Hand-built in Molsheim, France, the Bugatti Tourbillon is limited to 250 units. Pricing starts at 3.8 million euros (which represents about $4 million at the current conversion rate) before buyers begin piling on options. The brand’s Sur Mesure department notably lets buyers work directly with in-house designers to create a one-of-a-kind car by choosing from a range of color and material combinations.

Ronan Glon
Ronan Glon is an American automotive and tech journalist based in southern France. As a long-time contributor to Digital…
Tesla has teased three new cars — but what are they?
Tesla Roadster

Tesla is expanding its lineup. We've known for some time that Tesla has been working on two new models, but at a recent shareholders meeting, CEO Elon Musk showed off a slide that showed three cars under a white sheet -- suggesting that there are actually three new Tesla vehicles in the pipeline. The new models will expand its consumer lineup to eight cars -- which will hopefully mean that the company offers something for everyone.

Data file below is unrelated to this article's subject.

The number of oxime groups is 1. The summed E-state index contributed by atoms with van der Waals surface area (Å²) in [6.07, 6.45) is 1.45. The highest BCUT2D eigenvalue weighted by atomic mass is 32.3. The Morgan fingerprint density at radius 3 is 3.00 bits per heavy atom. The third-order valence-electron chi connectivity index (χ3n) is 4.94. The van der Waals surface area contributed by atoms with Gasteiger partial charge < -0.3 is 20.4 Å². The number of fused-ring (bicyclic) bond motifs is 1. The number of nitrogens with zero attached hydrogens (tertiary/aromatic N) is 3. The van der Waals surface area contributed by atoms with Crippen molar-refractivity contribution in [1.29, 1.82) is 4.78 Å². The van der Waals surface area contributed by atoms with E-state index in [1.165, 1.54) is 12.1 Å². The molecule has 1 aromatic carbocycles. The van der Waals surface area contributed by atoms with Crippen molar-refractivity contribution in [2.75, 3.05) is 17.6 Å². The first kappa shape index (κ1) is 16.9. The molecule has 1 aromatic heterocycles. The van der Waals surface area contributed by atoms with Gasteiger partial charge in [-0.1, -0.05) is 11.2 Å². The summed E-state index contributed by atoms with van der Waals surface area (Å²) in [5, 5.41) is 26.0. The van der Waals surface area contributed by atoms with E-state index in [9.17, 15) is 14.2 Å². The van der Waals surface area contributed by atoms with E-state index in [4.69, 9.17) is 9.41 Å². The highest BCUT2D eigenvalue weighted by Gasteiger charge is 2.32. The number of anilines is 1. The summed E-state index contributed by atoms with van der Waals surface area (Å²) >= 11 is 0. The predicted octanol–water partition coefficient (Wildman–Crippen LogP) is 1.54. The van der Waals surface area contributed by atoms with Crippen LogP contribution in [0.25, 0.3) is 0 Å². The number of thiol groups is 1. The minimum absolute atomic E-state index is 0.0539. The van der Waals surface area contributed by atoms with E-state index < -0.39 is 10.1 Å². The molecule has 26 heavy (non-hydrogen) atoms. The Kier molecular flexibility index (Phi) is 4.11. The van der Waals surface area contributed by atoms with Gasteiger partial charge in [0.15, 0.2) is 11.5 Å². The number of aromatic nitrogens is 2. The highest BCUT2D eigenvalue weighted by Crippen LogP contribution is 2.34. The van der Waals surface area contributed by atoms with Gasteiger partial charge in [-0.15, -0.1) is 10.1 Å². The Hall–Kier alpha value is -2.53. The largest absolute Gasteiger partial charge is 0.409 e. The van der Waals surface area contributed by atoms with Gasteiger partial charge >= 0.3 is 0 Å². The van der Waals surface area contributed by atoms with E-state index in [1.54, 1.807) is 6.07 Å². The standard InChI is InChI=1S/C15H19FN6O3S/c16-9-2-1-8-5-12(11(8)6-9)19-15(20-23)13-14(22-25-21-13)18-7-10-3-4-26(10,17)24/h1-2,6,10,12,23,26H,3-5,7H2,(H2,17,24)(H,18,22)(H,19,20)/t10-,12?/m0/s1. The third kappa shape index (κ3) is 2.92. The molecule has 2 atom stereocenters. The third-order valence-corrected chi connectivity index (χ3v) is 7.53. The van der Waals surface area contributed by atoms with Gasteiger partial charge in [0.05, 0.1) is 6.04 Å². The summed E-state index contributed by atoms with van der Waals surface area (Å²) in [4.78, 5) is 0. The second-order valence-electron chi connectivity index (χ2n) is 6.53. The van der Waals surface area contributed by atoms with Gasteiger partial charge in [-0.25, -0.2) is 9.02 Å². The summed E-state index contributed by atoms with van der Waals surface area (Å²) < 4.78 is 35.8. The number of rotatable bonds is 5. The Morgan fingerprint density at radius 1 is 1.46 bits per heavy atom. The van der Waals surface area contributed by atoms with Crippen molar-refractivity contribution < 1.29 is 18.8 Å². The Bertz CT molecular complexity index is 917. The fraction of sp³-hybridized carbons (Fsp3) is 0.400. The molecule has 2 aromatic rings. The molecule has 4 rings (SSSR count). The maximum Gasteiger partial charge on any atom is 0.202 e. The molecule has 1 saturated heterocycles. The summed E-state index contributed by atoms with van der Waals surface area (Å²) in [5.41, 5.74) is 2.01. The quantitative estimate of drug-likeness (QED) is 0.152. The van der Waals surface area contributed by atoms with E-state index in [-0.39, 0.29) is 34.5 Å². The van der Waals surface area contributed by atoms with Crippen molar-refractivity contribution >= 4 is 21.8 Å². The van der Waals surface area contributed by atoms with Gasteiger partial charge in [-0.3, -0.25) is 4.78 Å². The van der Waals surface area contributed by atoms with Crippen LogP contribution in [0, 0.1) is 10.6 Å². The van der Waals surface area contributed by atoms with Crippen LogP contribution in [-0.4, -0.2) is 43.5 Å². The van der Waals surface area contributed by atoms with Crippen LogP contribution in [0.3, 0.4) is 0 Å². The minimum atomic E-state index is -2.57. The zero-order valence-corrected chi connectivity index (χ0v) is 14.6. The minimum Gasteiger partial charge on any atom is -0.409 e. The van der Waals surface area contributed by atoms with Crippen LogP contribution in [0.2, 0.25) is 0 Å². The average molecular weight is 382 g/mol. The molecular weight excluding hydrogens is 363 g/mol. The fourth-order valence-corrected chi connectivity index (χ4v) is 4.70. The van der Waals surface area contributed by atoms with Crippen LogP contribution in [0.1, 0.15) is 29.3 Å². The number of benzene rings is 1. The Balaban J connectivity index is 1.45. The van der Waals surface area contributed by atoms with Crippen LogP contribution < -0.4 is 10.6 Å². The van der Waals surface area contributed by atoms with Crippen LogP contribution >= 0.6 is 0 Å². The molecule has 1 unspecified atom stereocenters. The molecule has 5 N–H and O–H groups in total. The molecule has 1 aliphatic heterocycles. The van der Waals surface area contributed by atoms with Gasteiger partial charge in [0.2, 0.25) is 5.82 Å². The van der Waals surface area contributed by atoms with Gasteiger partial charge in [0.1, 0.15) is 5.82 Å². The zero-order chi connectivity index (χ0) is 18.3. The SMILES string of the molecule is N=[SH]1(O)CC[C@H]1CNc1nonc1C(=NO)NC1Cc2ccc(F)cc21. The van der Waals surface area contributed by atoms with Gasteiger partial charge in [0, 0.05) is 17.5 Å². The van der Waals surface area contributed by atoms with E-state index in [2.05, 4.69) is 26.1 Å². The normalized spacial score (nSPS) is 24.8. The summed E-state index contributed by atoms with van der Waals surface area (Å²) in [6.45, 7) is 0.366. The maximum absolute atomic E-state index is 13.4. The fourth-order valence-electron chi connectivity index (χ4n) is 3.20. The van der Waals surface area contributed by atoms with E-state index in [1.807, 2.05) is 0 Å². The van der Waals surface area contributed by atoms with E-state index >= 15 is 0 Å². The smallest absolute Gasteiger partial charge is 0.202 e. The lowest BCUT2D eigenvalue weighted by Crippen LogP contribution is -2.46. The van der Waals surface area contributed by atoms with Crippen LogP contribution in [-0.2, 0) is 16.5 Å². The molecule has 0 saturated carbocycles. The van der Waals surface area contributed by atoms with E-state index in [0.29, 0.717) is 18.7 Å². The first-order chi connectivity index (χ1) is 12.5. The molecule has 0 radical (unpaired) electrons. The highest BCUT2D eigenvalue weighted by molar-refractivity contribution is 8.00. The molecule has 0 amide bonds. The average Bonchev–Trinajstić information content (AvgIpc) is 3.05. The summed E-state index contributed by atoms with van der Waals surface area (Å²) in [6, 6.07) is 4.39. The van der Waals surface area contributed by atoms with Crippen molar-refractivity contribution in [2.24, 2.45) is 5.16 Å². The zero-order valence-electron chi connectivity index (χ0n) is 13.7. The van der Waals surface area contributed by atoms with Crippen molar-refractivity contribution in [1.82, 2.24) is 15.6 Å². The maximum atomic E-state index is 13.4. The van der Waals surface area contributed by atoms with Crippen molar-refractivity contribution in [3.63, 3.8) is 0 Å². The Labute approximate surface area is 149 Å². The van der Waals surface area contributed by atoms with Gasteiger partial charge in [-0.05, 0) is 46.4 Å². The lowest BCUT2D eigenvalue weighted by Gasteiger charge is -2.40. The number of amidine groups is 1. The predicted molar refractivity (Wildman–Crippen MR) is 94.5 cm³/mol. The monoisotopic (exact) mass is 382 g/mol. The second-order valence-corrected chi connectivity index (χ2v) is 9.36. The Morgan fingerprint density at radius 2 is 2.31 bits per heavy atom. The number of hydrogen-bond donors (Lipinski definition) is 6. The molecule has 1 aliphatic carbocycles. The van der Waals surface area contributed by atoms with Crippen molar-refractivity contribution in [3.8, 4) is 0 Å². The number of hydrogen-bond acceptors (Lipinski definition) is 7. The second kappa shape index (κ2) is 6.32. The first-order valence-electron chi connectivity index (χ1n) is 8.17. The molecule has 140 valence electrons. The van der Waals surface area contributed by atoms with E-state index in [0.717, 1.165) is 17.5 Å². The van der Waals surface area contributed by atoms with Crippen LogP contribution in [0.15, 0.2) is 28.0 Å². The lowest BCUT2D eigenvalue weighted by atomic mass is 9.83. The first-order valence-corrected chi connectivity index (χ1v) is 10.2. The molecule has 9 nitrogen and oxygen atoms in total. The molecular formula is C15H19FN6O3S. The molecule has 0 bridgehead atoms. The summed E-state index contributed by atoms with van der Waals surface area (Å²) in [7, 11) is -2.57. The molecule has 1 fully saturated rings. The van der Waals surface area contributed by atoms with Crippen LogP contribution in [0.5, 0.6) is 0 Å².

But what are those new vehicles? Of course, there's still a lot we don't know about the new Tesla models. However, Tesla itself has offered some information --- and plenty of rumors have also surfaced about what the company is potentially working on.

Read more
EVs may produce more emissions during manufacturing, but they quickly catch up
european cars getting bigger engines emissions car pollution smog

Electric vehicles are here in full force, and while they're still more expensive than their gas-powered counterparts, prices are slowly, but surely coming down. In fact, EVs are likely to be just as affordable as internal combustion engine (ICE) vehicles in the next few years. But like anything, there are pros and cons to buying an EV over an ICE vehicle. For example, on average, it's cheaper to charge an electric vehicle than to fill the gas tank of an ICE vehicle -- not to mention the lower costs of maintenance.